Lutefisk


Good Morning Gloucester FOB Al Bezanson wrote a very funny response to my post of several days ago, Mystery of the Disappearing Soap, which if you don’t read the GMG comment thread, you would have missed.  Al’s response, “It is undoubtedly a Norway rat (Rattus norvegicus). Only creatures with ethnic roots from that region take pleasure in dining on soap. I know this because I have visited that country and had the experience of eating lutefisk. Be warned — we are approaching the season when you may be offered this delicacy.”

Never having had the occasion to try lutefisk, I wanted to know more about it but, after reading only the wiki article, needless to say I don’t think I ever will.

From wiki “Lutefisk is made from aged stockfish (air-dried whitefish) or dried/salted whitefish (klippfisk) and lye (lut). It is gelatinous in texture, and has an extremely strong, pungent odor. Its name literally means “lye fish.”

The process is described further:

“The first treatment is to soak the stockfish in cold water for five to six days (with the water changed daily). The saturated stockfish is then soaked in an unchanged solution of cold water and lye for an additional two days. The fish swells during this soaking, and its protein content decreases by more than 50 percent producing a jelly-like consistency. When this treatment is finished, the fish (saturated with lye) has a pH value of 11–12 and is therefore caustic. To make the fish edible, a final treatment of yet another four to six days of soaking in cold water (also changed daily) is needed. Eventually, the lutefisk is ready to be cooked.”

I can’t resist including several of Garrison Keillor’s hysterical comments on lutefisk, also found in the same wiki article:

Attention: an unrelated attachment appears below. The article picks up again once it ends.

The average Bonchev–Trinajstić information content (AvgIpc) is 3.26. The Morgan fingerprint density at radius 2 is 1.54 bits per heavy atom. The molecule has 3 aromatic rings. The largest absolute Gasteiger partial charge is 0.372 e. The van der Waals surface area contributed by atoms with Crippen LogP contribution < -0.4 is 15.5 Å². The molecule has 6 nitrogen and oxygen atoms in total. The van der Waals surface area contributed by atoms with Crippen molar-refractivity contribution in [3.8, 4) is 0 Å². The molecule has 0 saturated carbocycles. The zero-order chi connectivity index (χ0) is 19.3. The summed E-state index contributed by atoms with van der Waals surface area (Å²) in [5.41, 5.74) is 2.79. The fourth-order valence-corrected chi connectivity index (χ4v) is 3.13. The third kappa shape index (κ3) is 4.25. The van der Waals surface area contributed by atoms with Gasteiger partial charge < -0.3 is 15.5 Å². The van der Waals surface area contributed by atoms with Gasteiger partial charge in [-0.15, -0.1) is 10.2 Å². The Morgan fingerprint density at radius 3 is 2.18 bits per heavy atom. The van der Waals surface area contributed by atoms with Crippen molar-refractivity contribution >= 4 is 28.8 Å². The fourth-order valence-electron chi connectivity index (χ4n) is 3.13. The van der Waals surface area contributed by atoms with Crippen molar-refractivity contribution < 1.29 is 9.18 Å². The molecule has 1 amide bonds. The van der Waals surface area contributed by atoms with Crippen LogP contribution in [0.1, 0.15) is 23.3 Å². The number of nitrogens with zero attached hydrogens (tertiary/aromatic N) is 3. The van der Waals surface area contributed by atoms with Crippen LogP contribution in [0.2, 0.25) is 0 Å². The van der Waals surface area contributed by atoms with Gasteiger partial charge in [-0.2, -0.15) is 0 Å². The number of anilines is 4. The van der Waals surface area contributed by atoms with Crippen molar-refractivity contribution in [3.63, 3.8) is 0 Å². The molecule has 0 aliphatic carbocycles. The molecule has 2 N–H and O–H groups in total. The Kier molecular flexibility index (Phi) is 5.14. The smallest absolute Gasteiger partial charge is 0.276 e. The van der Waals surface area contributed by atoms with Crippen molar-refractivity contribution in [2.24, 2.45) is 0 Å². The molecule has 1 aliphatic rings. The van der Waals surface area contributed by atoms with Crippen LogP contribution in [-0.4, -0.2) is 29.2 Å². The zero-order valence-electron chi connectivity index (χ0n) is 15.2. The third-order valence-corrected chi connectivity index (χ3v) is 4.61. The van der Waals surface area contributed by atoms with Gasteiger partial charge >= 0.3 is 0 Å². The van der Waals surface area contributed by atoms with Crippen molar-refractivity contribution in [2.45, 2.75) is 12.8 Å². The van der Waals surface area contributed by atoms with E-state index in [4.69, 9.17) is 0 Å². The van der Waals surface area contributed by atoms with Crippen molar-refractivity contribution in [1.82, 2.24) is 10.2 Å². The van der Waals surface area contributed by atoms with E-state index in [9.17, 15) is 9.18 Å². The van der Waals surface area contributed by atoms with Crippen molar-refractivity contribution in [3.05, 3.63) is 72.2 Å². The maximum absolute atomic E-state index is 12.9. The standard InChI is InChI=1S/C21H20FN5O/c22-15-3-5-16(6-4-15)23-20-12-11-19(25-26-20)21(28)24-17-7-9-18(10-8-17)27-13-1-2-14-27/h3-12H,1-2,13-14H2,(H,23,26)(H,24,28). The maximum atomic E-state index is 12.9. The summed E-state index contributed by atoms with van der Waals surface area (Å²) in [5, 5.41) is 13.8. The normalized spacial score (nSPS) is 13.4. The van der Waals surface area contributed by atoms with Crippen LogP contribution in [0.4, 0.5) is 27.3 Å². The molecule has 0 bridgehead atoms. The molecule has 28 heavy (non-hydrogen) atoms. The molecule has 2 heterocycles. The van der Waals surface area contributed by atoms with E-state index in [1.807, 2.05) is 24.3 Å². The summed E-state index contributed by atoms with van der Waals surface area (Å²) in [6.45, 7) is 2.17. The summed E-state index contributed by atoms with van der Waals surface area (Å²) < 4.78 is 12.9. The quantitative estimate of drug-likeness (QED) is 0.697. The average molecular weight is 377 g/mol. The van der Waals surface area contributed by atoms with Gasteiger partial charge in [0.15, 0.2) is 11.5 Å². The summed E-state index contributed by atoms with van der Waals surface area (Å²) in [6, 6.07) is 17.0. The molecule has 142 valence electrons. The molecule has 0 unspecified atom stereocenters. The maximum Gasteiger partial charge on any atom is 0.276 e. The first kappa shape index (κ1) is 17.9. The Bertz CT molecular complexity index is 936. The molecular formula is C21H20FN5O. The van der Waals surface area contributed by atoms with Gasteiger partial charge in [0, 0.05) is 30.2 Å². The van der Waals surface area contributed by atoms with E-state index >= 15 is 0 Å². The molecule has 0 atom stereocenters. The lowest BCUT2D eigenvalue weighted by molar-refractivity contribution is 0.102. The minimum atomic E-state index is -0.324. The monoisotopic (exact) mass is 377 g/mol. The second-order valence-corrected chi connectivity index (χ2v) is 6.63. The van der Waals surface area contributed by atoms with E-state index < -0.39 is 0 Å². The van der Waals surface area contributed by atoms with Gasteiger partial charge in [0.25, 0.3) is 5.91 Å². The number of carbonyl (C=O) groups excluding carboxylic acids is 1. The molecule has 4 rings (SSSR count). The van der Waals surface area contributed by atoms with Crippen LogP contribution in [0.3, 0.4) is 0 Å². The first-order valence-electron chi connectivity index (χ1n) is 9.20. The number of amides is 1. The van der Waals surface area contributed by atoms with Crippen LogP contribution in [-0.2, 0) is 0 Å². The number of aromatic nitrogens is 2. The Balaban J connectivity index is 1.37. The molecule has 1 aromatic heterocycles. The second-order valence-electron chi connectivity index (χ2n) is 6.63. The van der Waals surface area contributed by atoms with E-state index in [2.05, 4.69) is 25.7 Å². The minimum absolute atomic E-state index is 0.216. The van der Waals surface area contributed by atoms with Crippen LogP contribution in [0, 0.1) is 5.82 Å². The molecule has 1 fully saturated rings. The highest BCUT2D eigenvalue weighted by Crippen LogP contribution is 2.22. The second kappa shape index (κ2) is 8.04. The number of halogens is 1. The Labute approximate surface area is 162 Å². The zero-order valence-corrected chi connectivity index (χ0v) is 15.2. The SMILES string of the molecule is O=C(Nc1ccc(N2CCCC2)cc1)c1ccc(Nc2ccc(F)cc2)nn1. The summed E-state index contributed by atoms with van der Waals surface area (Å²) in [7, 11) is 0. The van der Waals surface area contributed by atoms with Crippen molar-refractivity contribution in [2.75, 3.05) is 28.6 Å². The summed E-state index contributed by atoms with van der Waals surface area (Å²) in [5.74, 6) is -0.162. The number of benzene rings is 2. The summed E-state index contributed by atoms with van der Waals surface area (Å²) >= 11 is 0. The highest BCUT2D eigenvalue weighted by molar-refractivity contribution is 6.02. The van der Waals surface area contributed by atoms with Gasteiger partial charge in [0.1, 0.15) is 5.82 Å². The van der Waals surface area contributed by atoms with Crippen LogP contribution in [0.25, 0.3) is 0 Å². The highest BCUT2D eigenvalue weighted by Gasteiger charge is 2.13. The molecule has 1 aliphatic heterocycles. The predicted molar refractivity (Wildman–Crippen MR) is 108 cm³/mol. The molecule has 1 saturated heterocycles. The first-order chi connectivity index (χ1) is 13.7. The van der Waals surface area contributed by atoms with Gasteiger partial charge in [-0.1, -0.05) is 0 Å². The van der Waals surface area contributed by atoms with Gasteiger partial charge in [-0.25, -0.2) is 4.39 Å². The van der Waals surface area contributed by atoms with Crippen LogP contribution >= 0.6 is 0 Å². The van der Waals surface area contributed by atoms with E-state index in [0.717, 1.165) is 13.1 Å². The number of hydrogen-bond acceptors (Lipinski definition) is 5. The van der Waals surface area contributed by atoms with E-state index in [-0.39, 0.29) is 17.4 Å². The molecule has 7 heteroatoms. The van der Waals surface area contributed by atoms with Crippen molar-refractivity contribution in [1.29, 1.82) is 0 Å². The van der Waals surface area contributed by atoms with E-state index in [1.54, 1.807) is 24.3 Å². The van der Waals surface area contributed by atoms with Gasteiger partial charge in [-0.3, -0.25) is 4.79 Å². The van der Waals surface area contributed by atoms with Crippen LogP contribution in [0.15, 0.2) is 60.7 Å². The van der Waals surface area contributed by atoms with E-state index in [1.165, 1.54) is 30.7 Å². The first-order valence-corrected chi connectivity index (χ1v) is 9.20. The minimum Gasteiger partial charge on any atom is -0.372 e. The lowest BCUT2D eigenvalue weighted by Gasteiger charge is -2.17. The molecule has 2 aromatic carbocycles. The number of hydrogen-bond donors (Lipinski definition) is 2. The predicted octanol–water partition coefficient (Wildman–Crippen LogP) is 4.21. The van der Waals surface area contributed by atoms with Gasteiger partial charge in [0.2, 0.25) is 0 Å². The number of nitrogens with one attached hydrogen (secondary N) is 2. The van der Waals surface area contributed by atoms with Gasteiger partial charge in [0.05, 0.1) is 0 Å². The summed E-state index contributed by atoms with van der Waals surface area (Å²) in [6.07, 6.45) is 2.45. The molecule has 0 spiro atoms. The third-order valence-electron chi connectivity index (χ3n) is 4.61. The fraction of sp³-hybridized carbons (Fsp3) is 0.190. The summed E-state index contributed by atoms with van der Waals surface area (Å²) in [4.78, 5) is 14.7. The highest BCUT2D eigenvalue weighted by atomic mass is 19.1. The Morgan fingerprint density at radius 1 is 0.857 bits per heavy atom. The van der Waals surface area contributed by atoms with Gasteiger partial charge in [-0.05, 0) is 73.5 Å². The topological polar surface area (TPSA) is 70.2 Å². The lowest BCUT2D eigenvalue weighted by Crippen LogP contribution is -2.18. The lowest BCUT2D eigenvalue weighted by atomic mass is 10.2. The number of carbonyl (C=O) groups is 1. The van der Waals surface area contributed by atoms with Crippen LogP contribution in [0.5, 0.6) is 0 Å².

“Every Advent we entered the purgatory of lutefisk, a repulsive gelatinous fishlike dish that tasted of soap and gave off an odor that would gag a goat. We did this in honor of Norwegian ancestors, much as if survivors of a famine might celebrate their deliverance by feasting on elm bark. I always felt the cold creeps as Advent approached, knowing that this dread delicacy would be put before me and I’d be told, “Just have a little.” Eating a little was like vomiting a little, just as bad as a lot.”

and

“Lutefisk is cod that has been dried in a lye solution. It looks like the desiccated cadavers of squirrels run over by trucks, but after it is soaked and reconstituted and the lye is washed out and it’s cooked, it looks more fish-related, though with lutefisk, the window of success is small. It can be tasty, but the statistics aren’t on your side. It is the hereditary delicacy of Swedes and Norwegians who serve it around the holidays, in memory of their ancestors, who ate it because they were poor. Most lutefisk is not edible by normal people. It is reminiscent of the afterbirth of a dog or the world’s largest chunk of phlegm.

This morning Al posted a more detailed account of his experience with lutefisk.

“As sleuth David Simmons pointed out those tooth marks suggest mouse, but until this case is concluded I would at least maintain Rattus norvegicus as a critter of interest. Perhaps I was a bit hasty in assigning the blame. Who knows, r n may have actually decided to immigrate to the New World to escape Viking cuisine.